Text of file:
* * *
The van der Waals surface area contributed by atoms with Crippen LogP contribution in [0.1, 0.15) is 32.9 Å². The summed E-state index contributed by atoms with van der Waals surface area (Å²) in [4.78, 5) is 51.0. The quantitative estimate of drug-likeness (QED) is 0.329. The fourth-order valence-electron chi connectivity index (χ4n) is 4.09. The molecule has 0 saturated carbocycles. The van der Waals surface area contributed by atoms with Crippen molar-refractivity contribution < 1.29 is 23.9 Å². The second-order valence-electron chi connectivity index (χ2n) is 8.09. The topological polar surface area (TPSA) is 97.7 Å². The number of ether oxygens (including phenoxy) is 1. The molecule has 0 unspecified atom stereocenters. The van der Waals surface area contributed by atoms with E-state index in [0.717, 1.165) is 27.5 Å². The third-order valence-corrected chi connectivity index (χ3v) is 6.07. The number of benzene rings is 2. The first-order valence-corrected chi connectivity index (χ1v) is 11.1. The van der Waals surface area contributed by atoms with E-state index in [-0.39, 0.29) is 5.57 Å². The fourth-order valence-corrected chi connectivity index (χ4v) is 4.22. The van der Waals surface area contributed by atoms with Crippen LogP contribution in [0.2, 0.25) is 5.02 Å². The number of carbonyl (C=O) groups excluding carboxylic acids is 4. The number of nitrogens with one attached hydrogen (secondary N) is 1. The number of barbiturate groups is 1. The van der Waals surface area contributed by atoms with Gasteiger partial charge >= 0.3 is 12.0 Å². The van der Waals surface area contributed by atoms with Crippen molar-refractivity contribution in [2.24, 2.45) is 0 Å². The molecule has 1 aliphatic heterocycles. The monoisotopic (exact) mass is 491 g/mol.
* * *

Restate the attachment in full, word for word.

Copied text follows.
The van der Waals surface area contributed by atoms with Crippen LogP contribution in [0.1, 0.15) is 32.9 Å². The summed E-state index contributed by atoms with van der Waals surface area (Å²) in [4.78, 5) is 51.0. The quantitative estimate of drug-likeness (QED) is 0.329. The fourth-order valence-electron chi connectivity index (χ4n) is 4.09. The molecule has 0 saturated carbocycles. The van der Waals surface area contributed by atoms with Crippen molar-refractivity contribution < 1.29 is 23.9 Å². The second-order valence-electron chi connectivity index (χ2n) is 8.09. The topological polar surface area (TPSA) is 97.7 Å². The number of ether oxygens (including phenoxy) is 1. The molecule has 0 unspecified atom stereocenters. The van der Waals surface area contributed by atoms with E-state index in [0.717, 1.165) is 27.5 Å². The third-order valence-corrected chi connectivity index (χ3v) is 6.07. The number of benzene rings is 2. The first-order valence-corrected chi connectivity index (χ1v) is 11.1. The van der Waals surface area contributed by atoms with E-state index in [-0.39, 0.29) is 5.57 Å². The fourth-order valence-corrected chi connectivity index (χ4v) is 4.22. The van der Waals surface area contributed by atoms with Crippen LogP contribution in [0.2, 0.25) is 5.02 Å². The number of carbonyl (C=O) groups excluding carboxylic acids is 4. The number of nitrogens with one attached hydrogen (secondary N) is 1. The number of barbiturate groups is 1. The van der Waals surface area contributed by atoms with Gasteiger partial charge >= 0.3 is 12.0 Å². The van der Waals surface area contributed by atoms with Crippen molar-refractivity contribution in [2.24, 2.45) is 0 Å². The molecule has 1 aliphatic heterocycles. The monoisotopic (exact) mass is 491 g/mol.